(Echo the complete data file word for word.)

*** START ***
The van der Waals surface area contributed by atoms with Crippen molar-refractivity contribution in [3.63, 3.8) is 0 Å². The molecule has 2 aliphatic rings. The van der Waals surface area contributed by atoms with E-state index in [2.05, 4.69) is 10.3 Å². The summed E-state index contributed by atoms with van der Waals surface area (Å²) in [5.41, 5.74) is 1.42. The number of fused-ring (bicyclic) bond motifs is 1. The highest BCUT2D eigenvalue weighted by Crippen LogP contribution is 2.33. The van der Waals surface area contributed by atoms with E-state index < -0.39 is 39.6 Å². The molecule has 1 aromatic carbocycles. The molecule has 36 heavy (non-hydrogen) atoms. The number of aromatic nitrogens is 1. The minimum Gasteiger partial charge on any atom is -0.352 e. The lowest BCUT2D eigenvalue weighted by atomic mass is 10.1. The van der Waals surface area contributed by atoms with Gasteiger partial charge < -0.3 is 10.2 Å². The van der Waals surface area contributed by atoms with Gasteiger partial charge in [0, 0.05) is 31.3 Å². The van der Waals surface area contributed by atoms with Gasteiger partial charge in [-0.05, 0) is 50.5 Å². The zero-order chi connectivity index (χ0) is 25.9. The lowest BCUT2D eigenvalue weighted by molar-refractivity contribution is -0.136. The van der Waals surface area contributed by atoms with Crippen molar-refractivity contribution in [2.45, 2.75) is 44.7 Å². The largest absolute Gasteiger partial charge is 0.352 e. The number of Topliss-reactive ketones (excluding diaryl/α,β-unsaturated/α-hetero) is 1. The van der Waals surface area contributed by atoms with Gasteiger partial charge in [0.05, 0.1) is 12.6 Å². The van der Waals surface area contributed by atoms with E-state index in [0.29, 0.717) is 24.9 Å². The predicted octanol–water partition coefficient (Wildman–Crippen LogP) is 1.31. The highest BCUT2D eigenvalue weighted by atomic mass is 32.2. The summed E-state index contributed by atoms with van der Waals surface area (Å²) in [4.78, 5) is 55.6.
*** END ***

The van der Waals surface area contributed by atoms with Crippen molar-refractivity contribution in [3.63, 3.8) is 0 Å². The molecule has 2 aliphatic rings. The van der Waals surface area contributed by atoms with E-state index in [2.05, 4.69) is 10.3 Å². The summed E-state index contributed by atoms with van der Waals surface area (Å²) in [5.41, 5.74) is 1.42. The number of fused-ring (bicyclic) bond motifs is 1. The highest BCUT2D eigenvalue weighted by Crippen LogP contribution is 2.33. The van der Waals surface area contributed by atoms with E-state index < -0.39 is 39.6 Å². The molecule has 1 aromatic carbocycles. The molecule has 36 heavy (non-hydrogen) atoms. The number of aromatic nitrogens is 1. The minimum Gasteiger partial charge on any atom is -0.352 e. The lowest BCUT2D eigenvalue weighted by atomic mass is 10.1. The van der Waals surface area contributed by atoms with Gasteiger partial charge < -0.3 is 10.2 Å². The van der Waals surface area contributed by atoms with Gasteiger partial charge in [0, 0.05) is 31.3 Å². The van der Waals surface area contributed by atoms with Gasteiger partial charge in [-0.05, 0) is 50.5 Å². The zero-order chi connectivity index (χ0) is 25.9. The lowest BCUT2D eigenvalue weighted by molar-refractivity contribution is -0.136. The van der Waals surface area contributed by atoms with Crippen molar-refractivity contribution in [2.45, 2.75) is 44.7 Å². The largest absolute Gasteiger partial charge is 0.352 e. The number of Topliss-reactive ketones (excluding diaryl/α,β-unsaturated/α-hetero) is 1. The van der Waals surface area contributed by atoms with Gasteiger partial charge in [0.05, 0.1) is 12.6 Å². The van der Waals surface area contributed by atoms with E-state index in [0.29, 0.717) is 24.9 Å². The predicted octanol–water partition coefficient (Wildman–Crippen LogP) is 1.31. The highest BCUT2D eigenvalue weighted by atomic mass is 32.2. The summed E-state index contributed by atoms with van der Waals surface area (Å²) in [4.78, 5) is 55.6.